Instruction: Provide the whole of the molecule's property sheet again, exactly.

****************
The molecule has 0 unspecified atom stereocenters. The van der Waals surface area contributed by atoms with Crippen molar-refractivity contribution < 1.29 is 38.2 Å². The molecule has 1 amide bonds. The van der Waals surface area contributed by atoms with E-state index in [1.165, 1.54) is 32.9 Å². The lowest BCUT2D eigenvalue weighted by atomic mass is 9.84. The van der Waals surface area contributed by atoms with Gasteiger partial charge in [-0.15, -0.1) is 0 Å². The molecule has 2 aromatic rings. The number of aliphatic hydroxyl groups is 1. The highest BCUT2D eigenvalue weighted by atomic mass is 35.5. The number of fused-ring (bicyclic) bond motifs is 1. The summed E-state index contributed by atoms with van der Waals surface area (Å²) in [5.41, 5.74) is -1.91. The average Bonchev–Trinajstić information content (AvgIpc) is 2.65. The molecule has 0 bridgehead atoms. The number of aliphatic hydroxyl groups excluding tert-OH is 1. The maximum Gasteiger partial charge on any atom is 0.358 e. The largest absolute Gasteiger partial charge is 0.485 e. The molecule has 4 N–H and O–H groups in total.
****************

The molecule has 0 unspecified atom stereocenters. The van der Waals surface area contributed by atoms with Crippen molar-refractivity contribution < 1.29 is 38.2 Å². The molecule has 1 amide bonds. The van der Waals surface area contributed by atoms with E-state index in [1.165, 1.54) is 32.9 Å². The lowest BCUT2D eigenvalue weighted by atomic mass is 9.84. The van der Waals surface area contributed by atoms with Gasteiger partial charge in [-0.15, -0.1) is 0 Å². The molecule has 2 aromatic rings. The number of aliphatic hydroxyl groups is 1. The highest BCUT2D eigenvalue weighted by atomic mass is 35.5. The number of fused-ring (bicyclic) bond motifs is 1. The summed E-state index contributed by atoms with van der Waals surface area (Å²) in [5.41, 5.74) is -1.91. The average Bonchev–Trinajstić information content (AvgIpc) is 2.65. The molecule has 0 bridgehead atoms. The number of aliphatic hydroxyl groups excluding tert-OH is 1. The maximum Gasteiger partial charge on any atom is 0.358 e. The largest absolute Gasteiger partial charge is 0.485 e. The molecule has 4 N–H and O–H groups in total.